A recent report from LendingTree has shown a significant increase in the number of adjustable-rate mortgages (ARMs) offered to borrowers. In the last year, the number of ARMs provided to consumers has soared by 230 percent.
Demand Rises for Adjustable-Rate Mortgages
According to the LendingTree report, the demand for adjustable-rate mortgages is rising.
This surge is a comeback for ARMs, which were more common in the early 2000s, but fell out of favor after the 2007-2009 housing market crisis.
Benefit of ARMs
These loans can offer borrowers lower initial interest rates than fixed-rate loans, making them more attractive to those looking to save money on their mortgage payments.
However, there is some risk involved with these loans, as the interest rate can change over time. As a result, borrowers should understand the terms and conditions before signing up for an adjustable-rate mortgage.
Fixed-Rate Mortgages Decrease
While adjustable-rate mortgages have been on the rise, the number of fixed-rate mortgages offered by LendingTree has decreased significantly in the past year, falling 9.2 percent, according to the report.
With increasing mortgage rates, more and more borrowers are reconsidering ARMs. The report attributes this comeback to the fact that mortgage rates have nearly doubled in the past year.
As a result of rising interest rates, borrowers are looking for ways to keep their monthly payments manageable, and ARMs offer flexibility. Of course, there is still some risk involved with these loans, but for many borrowers, the potential benefits outweigh the risk.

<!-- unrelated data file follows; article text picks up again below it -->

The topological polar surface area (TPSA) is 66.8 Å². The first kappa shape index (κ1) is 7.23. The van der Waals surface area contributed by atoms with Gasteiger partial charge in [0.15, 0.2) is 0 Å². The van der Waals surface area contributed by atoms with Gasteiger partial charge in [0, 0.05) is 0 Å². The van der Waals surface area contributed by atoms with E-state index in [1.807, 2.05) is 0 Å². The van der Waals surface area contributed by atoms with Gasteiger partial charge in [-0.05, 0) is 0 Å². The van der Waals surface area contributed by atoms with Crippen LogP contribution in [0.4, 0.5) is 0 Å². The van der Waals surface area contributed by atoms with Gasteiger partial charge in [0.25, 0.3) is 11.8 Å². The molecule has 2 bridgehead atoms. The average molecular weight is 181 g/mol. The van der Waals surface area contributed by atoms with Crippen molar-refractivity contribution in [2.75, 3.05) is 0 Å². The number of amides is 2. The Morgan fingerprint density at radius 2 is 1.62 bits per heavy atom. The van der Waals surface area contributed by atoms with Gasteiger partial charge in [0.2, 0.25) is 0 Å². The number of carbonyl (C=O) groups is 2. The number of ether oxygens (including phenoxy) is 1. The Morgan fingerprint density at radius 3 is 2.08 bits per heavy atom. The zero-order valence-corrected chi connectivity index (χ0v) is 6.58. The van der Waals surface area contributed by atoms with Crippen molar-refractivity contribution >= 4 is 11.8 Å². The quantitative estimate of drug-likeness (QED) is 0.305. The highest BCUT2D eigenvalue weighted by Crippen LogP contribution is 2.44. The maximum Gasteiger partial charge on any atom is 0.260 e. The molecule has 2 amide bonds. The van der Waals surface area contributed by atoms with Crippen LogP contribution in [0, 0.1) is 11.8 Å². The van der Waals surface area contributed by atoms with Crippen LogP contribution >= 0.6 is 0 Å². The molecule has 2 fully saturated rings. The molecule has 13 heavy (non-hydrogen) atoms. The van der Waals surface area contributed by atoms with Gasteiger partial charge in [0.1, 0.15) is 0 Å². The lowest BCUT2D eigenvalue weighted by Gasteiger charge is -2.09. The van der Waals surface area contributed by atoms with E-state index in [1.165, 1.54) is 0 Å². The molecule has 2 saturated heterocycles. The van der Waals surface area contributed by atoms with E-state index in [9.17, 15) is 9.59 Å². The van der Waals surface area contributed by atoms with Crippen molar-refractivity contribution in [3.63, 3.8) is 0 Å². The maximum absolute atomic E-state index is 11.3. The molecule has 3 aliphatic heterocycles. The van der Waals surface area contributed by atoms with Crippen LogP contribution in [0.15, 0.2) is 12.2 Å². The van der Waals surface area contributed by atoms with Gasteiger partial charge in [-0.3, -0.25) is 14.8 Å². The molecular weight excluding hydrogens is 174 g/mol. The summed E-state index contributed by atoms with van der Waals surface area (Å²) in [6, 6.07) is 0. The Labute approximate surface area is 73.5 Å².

ARMs and Credit Scores
The report revealed that ARMs are being offered at higher rates to borrowers with lower credit scores recently.
The report showed that adjusted-rate mortgages offered to borrowers with a credit score above 680 dropped by 21.23 percent, while mortgages being offered to borrowers with credit scores between 620 and 679 grew by 19.98 percent, and mortgages offered to those with scores below 620 increased by 1.34 percent.
The Bottom Line
Many people currently looking to purchase a home are attracted to the idea of an adjustable-rate mortgage.
An ARM loan offers a lower interest rate for a set period, typically anywhere from three to ten years. Because of this, homeowners can save an average of $157 per month (according to LendingTree's recent report) compared to a fixed-rate mortgage. After that time, the interest rate adjusts annually, based on market conditions - and payments can either increase or decrease.
However, it's important to remember that these savings are not guaranteed long-term. If interest rates do rise after the initial period, monthly expenses could also start to increase. As a result, borrowers need to be mindful of spending and ensure that they can still afford their mortgage payments if rates go up.
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